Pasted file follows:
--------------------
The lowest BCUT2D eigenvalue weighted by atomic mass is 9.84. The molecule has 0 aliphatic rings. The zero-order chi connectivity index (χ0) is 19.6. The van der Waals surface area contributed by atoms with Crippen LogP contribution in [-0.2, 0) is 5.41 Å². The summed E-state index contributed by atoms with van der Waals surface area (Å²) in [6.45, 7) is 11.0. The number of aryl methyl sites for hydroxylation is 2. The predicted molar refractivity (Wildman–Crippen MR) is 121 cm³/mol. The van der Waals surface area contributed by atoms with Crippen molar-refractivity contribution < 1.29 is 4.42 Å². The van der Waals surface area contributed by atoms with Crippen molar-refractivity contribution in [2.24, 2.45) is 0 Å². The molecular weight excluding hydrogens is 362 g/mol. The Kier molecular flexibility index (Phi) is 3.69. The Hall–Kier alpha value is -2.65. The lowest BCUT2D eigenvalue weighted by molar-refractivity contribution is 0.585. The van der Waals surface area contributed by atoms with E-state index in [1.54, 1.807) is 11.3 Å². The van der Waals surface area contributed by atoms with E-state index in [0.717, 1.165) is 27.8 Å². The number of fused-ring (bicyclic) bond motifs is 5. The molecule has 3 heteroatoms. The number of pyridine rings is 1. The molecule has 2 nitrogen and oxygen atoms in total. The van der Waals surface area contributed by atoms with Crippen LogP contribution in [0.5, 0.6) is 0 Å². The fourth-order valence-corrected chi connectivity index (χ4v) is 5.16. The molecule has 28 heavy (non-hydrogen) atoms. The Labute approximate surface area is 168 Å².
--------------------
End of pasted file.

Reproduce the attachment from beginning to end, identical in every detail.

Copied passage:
The lowest BCUT2D eigenvalue weighted by atomic mass is 9.84. The molecule has 0 aliphatic rings. The zero-order chi connectivity index (χ0) is 19.6. The van der Waals surface area contributed by atoms with Crippen LogP contribution in [-0.2, 0) is 5.41 Å². The summed E-state index contributed by atoms with van der Waals surface area (Å²) in [6.45, 7) is 11.0. The number of aryl methyl sites for hydroxylation is 2. The predicted molar refractivity (Wildman–Crippen MR) is 121 cm³/mol. The van der Waals surface area contributed by atoms with Crippen molar-refractivity contribution < 1.29 is 4.42 Å². The van der Waals surface area contributed by atoms with Crippen molar-refractivity contribution in [2.24, 2.45) is 0 Å². The molecular weight excluding hydrogens is 362 g/mol. The Kier molecular flexibility index (Phi) is 3.69. The Hall–Kier alpha value is -2.65. The lowest BCUT2D eigenvalue weighted by molar-refractivity contribution is 0.585. The van der Waals surface area contributed by atoms with E-state index in [1.54, 1.807) is 11.3 Å². The van der Waals surface area contributed by atoms with E-state index in [0.717, 1.165) is 27.8 Å². The number of fused-ring (bicyclic) bond motifs is 5. The molecule has 3 heteroatoms. The number of pyridine rings is 1. The molecule has 2 nitrogen and oxygen atoms in total. The van der Waals surface area contributed by atoms with Crippen LogP contribution in [0.5, 0.6) is 0 Å². The fourth-order valence-corrected chi connectivity index (χ4v) is 5.16. The molecule has 28 heavy (non-hydrogen) atoms. The Labute approximate surface area is 168 Å².